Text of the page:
If you create your own masterboard using Louise's tutorial please leave a comment with a link to your creation :)

Wednesday 25 June 2008

Anywhere Punches Decorative Accents

Here is a really, really easy technique that can look quite nice on the right card or scrapbook page. I recently used this on a card I had in a swap and one of the ladies who received it asked me how it was done so I thought I'd demonstrate it here.

For this technique you will need the following: anywhere hole punch with three or more sized hole punches, a hard surface to punch on, a hammer, a piece of cardstock and a constrasting piece of cardstock or paper, an adhesive eraser, a pencil and eraser, adhesive. You probably have an anywhere hole punch in your tool arsenal from the days when eyelets were all the rage and before there was the Cropadile. My set is from Making Memories and it came with three interchangeable heads in different sizes. You will also probably want to have a tool for poking out the pieces of paper that get into the punch heads. You can use a piercing tool if you have one.

On your cardstock you will need to draw some wavy lines or whatever design you would prefer. Make sure the lines are quite faint because you will want to erase them at the end. Then place your cardstock on a hard surface for punching.

Place your anywhere hole punch near the start of one of the lines. I usually like to start with the smallest punch and then go from there. Use your hammer to tap down hard on the punch and voila!

You have the first hole done.

Line up the hole punch along the line next to the first hole. Make sure they are one or two millimeters apart because the hole will spread slightly when it is punched and you don't want to punch into the existing hole.

Continue along in this manner, varying the size of the hole punch as you "trace over" the line you've drawn. The pattern you lay down is completely up to you - do whatever looks good to you. I tend to not use the same size punch for more than three holes in a row. As you go along remember to periodically clean out the heads of the hole punches or the paper will get compacted up inside them and will be difficult to remove.

When you are finished you will have "drawn" your lines with the hole punches, giving you a nice pattern to use on a card. When you have punched all the holes, you can go back over your pencil lines with an eraser to remove them.

You may be wondering why I don't draw the lines on the back of the card so I don't have to worry about erasing the pencil lines. While you can do this, I personally don't like the look of the punched holes from the back. They tend to bevel a bit and the back isn't as smooth in appearance as the front.

Adhere your punched cardstock over a contrasting piece of paper so the other cardstock shows through the holes and you're done! Some nice ways to use this technique are as stems for flowers or strings for balloons. You can also use it to write out words. You could use just one size of punch for a different look as well.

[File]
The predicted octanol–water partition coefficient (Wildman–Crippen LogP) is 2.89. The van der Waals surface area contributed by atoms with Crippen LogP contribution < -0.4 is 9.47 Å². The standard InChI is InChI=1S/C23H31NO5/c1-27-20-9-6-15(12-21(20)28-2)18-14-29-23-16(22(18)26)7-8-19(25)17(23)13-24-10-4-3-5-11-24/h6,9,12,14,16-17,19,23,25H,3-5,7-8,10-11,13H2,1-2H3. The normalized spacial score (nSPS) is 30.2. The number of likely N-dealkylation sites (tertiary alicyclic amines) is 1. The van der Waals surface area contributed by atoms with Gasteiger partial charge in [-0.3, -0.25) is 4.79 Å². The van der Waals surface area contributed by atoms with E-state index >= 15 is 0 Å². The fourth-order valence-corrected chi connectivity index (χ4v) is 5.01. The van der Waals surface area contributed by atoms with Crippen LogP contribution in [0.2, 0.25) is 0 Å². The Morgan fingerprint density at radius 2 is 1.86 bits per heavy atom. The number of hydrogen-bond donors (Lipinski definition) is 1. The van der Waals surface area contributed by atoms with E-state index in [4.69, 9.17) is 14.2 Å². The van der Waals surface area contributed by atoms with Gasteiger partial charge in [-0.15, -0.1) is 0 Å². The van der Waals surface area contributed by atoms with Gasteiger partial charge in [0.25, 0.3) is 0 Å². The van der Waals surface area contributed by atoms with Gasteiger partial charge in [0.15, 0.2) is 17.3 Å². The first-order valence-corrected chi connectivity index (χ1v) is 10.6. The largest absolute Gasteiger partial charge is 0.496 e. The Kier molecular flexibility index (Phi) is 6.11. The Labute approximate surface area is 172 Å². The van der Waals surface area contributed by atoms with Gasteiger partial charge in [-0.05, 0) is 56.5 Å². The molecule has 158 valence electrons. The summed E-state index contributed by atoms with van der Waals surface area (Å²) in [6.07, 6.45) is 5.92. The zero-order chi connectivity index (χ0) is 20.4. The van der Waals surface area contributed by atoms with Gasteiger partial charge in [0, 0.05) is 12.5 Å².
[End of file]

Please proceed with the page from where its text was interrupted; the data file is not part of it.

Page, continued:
Here's a simple card I made using this technique.

Supplies: Paper (Bazzill, SU!, My Minds Eye), Ribbon (Offray), Stamps (SU!), Ink (Versa, SU!), Embossing Powder, anywhere hole punch.

A note from Julie

Brilliant Tutorial Lisa Thank you

Go and check out Lisa's Blog HERE to see other lovely creations

If you create something using Lisa's Tutorial please leave a comment with a link so that we can come and see :)

Monday 23 June 2008

Double Accordion Album

by Vicki Hook

(4) 4” x 4” cardstock
(2) 3 3/4” x 9 3/4” cardstock
(2) 3 3/4” x 6 1/2” cardstock
(10) 3 1/4” x 2 1/2” cardstock OR tags, circles, etc.
(2) 4” square chipboard coasters
Bind-It-All & 5/8” O-wire
Adhesive, ribbon, stamps, ink, etc.

1. Score both 9 ¾” long cardstocks at 3” and 6” using the Scor-Pal. Fold accordion style (mountain, valley, mountain)

2. Score both 6 1/2” long cardstocks at 1/2” and 3 1/2”. Fold accordion style.
3. Adhere the 1/2” sections of the step #2 cardstocks to the back of the 3” sections of step #1 cardstocks. (See the picture above how they overlap in the back.) You should now have two long accordion folded pieces that are 15 3/4” long. Each piece will have one end section that is longer than the other sections.
4. Cover the front and back of both coasters with the 4” x 4” cardstock pieces and adhesive.

5. Using the Bind-It-All, punch holes in one side of each coaster as well as the longer end section of each accordion folded piece.

6. Assemble the album with 5/8” O-wire. The longer end section of the accordion pieces will be next to the coasters and the folded parts will face each other in the middle. So this album will open in the middle and you pull the accordions out to the sides, one to the left and one to the right.


A note from Julie
Thank you Vicki this is great!! Go and check out Vicki's blog HERE folks and remember if you create your own accordion album using Vicki's tutorial please let us have a link so that we can come and admire x